3.) Tyler claims that it is better to go from movie to movie at the multiplex rather than sit through just one. His argument is that it is pointless to wait around for a predictable ending when some great scene might be airing on the neighoring screen. Mr. Mudede replies that, “One must watch these movies in this way not because of scarcity but because of the abundance of images.”

Again, this ignores to scarcity of time. Time cannot be produced, it is finite. If time were abundant Tyler could afford to sit through the predictable ending and then move to the next screen. However, since Tyler values his time, he deems the opportunity cost of watching the predictable ending too high to warrant sitting through.


The Wall Street Journal reports:

The U.S. economy resurged in the second quarter from its wintertime fizzle as the drag from the housing sector lessened, businesses built inventories, and exports grew.

Gross domestic product rose at a 3.4% annual rate April through June, the Commerce Department reported Friday.

Hillary vs. Bastiat

“This issue of energy and global warming has the promise of creating millions of new jobs in America. It can be a win-win, if we do it right.”—Sen. Hillary Clinton, at last night’s Democratic debate in South Carolina

And with that, Clinton seemingly stumbled into the classic economic trap known as the Broken Window Fallacy. As described by the French economist Fredric Bastiat, the fallacy imagines some punk kid chucking a rock through a store window. A bad thing, right? Yet a contrarian onlooker offers that the troublemaker may have actually helped the economy because now the storeowner will have to hire a glazier, who will make money replacing the window. Then the glazier will use that money to buy bread from a baker, who then might buy shoes from a cobbler. And the “multiplier effect” goes on and on, creating a more prosperous economy.

But Bastiat points out that such reasoning ignores the hidden costs to the shopkeeper, who was forced to spend money on windows instead of something else that may have had higher value to him or society…

…If climate change “creates” 10 million new jobs over the next decade, who is to say those jobs would not have been created anyway, in the nanotechnology industry or healthcare or business consulting or some industry we have yet to imagine?

That’s our friend Jimmy P. of U.S. News and World Report. Of course, this is not the first time that Hillary has tangled with Bastiat.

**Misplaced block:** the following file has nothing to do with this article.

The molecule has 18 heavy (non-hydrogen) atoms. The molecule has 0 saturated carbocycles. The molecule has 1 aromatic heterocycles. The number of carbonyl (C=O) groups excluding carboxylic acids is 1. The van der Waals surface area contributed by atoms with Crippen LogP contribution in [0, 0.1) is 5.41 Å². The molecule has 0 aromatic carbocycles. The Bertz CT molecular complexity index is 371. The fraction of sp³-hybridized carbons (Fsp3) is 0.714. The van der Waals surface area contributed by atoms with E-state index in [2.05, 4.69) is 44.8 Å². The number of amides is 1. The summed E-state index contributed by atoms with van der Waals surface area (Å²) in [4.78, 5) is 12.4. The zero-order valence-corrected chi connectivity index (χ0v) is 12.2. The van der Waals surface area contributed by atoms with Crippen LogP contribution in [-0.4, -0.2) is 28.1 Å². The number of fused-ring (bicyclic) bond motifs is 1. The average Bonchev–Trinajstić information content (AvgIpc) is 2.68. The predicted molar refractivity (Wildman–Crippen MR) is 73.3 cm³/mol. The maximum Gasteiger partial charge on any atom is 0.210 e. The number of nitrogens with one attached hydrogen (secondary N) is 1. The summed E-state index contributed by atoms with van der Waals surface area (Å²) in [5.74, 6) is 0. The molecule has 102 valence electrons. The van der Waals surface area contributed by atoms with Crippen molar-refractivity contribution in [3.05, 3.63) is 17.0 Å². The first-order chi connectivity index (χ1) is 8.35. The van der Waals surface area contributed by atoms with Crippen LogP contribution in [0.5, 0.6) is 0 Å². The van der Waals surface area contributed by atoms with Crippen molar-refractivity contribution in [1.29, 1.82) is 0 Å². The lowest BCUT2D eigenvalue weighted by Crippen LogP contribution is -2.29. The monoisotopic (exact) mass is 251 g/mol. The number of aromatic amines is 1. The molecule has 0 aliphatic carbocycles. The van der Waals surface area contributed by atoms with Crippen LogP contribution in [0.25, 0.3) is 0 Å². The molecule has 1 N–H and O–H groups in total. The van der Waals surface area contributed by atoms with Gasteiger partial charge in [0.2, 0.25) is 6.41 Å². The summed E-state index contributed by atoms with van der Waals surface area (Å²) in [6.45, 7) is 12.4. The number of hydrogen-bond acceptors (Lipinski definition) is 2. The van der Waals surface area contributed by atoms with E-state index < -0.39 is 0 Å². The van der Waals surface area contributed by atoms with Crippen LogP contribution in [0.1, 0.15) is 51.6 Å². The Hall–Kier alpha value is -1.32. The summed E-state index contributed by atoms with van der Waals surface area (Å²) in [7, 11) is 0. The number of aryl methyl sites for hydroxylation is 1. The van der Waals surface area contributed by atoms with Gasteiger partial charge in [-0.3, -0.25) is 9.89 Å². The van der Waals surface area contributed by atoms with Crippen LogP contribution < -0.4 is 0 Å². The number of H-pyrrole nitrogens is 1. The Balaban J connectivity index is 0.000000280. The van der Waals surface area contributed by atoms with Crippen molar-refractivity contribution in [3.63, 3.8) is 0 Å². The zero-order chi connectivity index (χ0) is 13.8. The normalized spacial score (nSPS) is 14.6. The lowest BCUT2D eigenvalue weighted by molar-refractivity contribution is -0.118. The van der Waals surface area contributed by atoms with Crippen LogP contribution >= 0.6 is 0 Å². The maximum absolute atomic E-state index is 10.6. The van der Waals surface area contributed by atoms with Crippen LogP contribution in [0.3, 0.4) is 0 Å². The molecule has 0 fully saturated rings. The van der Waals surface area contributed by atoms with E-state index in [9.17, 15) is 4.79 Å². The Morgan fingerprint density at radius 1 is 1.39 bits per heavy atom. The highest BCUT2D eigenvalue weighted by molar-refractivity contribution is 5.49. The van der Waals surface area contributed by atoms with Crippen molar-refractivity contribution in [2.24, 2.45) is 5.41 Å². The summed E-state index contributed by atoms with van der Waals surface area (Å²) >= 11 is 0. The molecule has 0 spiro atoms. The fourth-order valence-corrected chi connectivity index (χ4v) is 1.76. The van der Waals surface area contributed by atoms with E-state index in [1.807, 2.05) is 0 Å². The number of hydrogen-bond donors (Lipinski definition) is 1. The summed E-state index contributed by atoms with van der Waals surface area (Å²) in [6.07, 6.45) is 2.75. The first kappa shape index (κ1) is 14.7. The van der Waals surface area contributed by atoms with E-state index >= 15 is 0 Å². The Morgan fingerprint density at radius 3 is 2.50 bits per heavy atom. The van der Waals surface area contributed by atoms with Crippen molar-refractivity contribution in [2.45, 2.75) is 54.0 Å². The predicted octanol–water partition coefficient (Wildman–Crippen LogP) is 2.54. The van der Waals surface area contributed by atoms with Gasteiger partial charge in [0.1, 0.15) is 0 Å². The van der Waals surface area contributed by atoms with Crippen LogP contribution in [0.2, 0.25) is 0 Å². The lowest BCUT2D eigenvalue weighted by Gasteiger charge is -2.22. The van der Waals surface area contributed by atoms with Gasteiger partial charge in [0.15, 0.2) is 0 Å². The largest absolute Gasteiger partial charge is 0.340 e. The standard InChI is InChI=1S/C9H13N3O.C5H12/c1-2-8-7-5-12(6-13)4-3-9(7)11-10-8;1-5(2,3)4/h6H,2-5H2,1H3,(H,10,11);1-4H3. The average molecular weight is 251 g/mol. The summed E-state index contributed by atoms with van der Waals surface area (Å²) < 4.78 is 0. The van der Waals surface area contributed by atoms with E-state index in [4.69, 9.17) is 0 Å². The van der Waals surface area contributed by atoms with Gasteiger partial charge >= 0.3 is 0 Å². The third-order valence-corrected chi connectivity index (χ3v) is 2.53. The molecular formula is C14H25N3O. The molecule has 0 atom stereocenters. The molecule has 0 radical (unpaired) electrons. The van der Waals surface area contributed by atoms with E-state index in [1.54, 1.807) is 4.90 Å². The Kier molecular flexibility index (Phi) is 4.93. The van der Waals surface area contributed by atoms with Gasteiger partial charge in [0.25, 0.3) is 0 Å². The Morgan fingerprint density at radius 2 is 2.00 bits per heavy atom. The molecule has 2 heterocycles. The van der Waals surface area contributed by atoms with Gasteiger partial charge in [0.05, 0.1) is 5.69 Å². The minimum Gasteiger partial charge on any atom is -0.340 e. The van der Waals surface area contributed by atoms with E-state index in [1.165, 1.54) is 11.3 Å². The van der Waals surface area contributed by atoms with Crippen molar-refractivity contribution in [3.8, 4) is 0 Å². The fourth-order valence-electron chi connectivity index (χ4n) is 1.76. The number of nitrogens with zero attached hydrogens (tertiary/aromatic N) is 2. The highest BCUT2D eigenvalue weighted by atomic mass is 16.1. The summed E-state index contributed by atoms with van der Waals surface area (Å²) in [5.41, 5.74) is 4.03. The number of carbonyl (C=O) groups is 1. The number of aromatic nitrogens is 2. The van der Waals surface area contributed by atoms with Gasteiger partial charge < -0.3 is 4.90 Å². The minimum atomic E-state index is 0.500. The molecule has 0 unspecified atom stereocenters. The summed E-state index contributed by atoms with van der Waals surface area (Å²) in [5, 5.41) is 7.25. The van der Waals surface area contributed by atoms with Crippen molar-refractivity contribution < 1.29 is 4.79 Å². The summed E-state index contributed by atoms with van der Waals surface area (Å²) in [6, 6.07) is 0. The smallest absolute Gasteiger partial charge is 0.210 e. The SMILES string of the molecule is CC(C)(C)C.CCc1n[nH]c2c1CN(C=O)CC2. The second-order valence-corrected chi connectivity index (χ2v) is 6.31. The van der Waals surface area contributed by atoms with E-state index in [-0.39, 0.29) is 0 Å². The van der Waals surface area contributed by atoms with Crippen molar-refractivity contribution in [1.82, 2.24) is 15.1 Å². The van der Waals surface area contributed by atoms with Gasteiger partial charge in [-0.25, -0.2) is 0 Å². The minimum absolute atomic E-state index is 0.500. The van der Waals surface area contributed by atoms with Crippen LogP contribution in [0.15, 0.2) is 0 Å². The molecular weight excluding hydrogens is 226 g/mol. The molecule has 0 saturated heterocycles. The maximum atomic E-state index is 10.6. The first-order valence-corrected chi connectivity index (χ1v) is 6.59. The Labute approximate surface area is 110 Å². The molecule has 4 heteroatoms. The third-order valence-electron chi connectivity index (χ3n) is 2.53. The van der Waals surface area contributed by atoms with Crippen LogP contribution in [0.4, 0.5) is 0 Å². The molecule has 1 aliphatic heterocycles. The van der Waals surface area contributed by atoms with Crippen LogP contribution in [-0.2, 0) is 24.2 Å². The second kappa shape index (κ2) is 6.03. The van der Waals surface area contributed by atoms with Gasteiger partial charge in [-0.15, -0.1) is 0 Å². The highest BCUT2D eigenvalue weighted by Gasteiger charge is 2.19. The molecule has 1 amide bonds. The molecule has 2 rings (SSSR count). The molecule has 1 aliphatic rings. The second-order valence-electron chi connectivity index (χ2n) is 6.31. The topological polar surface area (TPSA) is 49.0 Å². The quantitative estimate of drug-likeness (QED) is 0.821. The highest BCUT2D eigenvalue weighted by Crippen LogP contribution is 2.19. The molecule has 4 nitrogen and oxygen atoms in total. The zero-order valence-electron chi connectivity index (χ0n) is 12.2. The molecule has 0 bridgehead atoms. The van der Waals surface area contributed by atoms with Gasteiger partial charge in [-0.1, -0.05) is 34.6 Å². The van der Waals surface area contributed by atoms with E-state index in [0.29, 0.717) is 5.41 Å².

Migration and Labor Markets

A new paper by Price Fishback, Shawn Kantor, and Leah Platt Boustan looks at the effect of internal migration on labor markets during the Great Depression. Here is the abstract:

During the Great Depression, as in the modern era, in-migrants were accused of taking jobs and crowding relief rolls. Unlike today, the targets of protest during the Depression were typically American citizens from other parts of the country, rather than the foreign born. Using aggregate data on internal migration flows matched to individual records from the 1940 Census, we analyze the impact of internal migration on various labor market outcomes. To control for the likely endogeneity bias that would arise if migrants were attracted to areas with high wages or plentiful work opportunities, we instrument for migration flows. The instrument predicts out-migration from local areas using extreme weather events and variations in the generosity of New Deal programs and assigns these flows to destinations based on geographic distance. As in many contemporary studies of immigration, our results indicate that residents of metropolitan areas with high in-migration rates did not experience a drop in hourly earnings. Instead, longer term residents of high in-migration areas experienced three types of economic dislocation. A significant number moved away. Many of those who stayed experienced either a drop in annual weeks of work and/or reductions in access to work relief jobs. During a Depression with extraordinary unemployment and an extensive amount of job sharing, these lost work opportunities were costly to existing residents.

Quote of the Day

I’m really boring. I’m surprised my wife hasn’t left me.

That is Arnold Kling with another self-deprecating commment (here is the previous one) nestled into an interesting post on reading.